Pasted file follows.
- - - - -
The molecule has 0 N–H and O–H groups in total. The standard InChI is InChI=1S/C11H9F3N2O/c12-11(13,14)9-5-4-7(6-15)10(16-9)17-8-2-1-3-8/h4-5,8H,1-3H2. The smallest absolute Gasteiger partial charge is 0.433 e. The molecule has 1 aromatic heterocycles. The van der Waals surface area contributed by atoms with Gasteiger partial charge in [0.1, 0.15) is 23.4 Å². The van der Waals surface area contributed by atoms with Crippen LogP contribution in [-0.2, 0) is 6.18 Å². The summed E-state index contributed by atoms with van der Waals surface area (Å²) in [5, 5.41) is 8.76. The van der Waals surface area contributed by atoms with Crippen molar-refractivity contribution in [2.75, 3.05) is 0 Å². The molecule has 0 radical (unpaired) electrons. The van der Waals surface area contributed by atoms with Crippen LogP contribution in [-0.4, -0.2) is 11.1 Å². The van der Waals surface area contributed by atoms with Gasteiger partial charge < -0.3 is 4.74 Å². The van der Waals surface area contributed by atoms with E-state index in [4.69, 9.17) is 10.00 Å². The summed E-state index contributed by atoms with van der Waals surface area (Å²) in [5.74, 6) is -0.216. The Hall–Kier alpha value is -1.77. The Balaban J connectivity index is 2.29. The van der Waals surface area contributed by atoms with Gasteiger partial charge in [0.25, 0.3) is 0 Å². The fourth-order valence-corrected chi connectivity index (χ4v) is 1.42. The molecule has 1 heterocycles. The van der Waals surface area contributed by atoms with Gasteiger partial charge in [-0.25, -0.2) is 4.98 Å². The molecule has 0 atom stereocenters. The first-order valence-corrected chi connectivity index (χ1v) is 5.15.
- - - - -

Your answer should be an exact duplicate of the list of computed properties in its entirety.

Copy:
The molecule has 0 N–H and O–H groups in total. The standard InChI is InChI=1S/C11H9F3N2O/c12-11(13,14)9-5-4-7(6-15)10(16-9)17-8-2-1-3-8/h4-5,8H,1-3H2. The smallest absolute Gasteiger partial charge is 0.433 e. The molecule has 1 aromatic heterocycles. The van der Waals surface area contributed by atoms with Gasteiger partial charge in [0.1, 0.15) is 23.4 Å². The van der Waals surface area contributed by atoms with Crippen LogP contribution in [-0.2, 0) is 6.18 Å². The summed E-state index contributed by atoms with van der Waals surface area (Å²) in [5, 5.41) is 8.76. The van der Waals surface area contributed by atoms with Crippen molar-refractivity contribution in [2.75, 3.05) is 0 Å². The molecule has 0 radical (unpaired) electrons. The van der Waals surface area contributed by atoms with Crippen LogP contribution in [-0.4, -0.2) is 11.1 Å². The van der Waals surface area contributed by atoms with Gasteiger partial charge < -0.3 is 4.74 Å². The van der Waals surface area contributed by atoms with E-state index in [4.69, 9.17) is 10.00 Å². The summed E-state index contributed by atoms with van der Waals surface area (Å²) in [5.74, 6) is -0.216. The Hall–Kier alpha value is -1.77. The Balaban J connectivity index is 2.29. The van der Waals surface area contributed by atoms with Gasteiger partial charge in [0.25, 0.3) is 0 Å². The fourth-order valence-corrected chi connectivity index (χ4v) is 1.42. The molecule has 1 heterocycles. The van der Waals surface area contributed by atoms with Gasteiger partial charge in [-0.25, -0.2) is 4.98 Å². The molecule has 0 atom stereocenters. The first-order valence-corrected chi connectivity index (χ1v) is 5.15.